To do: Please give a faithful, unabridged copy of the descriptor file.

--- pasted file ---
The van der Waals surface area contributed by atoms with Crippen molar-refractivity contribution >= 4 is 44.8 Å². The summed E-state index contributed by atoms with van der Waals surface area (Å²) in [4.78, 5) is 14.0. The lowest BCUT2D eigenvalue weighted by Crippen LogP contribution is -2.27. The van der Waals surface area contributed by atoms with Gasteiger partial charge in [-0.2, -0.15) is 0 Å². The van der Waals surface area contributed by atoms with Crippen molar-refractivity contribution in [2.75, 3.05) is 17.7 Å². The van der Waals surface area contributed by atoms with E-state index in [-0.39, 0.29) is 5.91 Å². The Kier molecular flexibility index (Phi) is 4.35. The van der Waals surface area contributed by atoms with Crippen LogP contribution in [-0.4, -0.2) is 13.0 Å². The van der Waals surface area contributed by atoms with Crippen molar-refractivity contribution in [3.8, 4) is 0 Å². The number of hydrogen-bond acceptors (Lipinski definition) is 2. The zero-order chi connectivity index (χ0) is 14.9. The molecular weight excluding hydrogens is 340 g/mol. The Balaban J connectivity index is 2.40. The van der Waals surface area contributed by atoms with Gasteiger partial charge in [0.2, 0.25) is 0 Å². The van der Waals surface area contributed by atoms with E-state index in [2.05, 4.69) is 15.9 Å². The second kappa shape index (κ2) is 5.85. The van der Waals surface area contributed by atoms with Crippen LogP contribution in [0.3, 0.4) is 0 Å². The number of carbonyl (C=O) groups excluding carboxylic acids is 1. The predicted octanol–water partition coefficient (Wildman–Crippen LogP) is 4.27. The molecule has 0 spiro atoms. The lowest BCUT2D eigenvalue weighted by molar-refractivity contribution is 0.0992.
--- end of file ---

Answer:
The van der Waals surface area contributed by atoms with Crippen molar-refractivity contribution >= 4 is 44.8 Å². The summed E-state index contributed by atoms with van der Waals surface area (Å²) in [4.78, 5) is 14.0. The lowest BCUT2D eigenvalue weighted by Crippen LogP contribution is -2.27. The van der Waals surface area contributed by atoms with Gasteiger partial charge in [-0.2, -0.15) is 0 Å². The van der Waals surface area contributed by atoms with Crippen molar-refractivity contribution in [2.75, 3.05) is 17.7 Å². The van der Waals surface area contributed by atoms with E-state index in [-0.39, 0.29) is 5.91 Å². The Kier molecular flexibility index (Phi) is 4.35. The van der Waals surface area contributed by atoms with Crippen LogP contribution in [-0.4, -0.2) is 13.0 Å². The van der Waals surface area contributed by atoms with Crippen molar-refractivity contribution in [3.8, 4) is 0 Å². The number of hydrogen-bond acceptors (Lipinski definition) is 2. The zero-order chi connectivity index (χ0) is 14.9. The molecular weight excluding hydrogens is 340 g/mol. The Balaban J connectivity index is 2.40. The van der Waals surface area contributed by atoms with Gasteiger partial charge in [0.2, 0.25) is 0 Å². The van der Waals surface area contributed by atoms with E-state index in [2.05, 4.69) is 15.9 Å². The second kappa shape index (κ2) is 5.85. The van der Waals surface area contributed by atoms with Crippen LogP contribution in [0.3, 0.4) is 0 Å². The number of carbonyl (C=O) groups excluding carboxylic acids is 1. The predicted octanol–water partition coefficient (Wildman–Crippen LogP) is 4.27. The molecule has 0 spiro atoms. The lowest BCUT2D eigenvalue weighted by molar-refractivity contribution is 0.0992.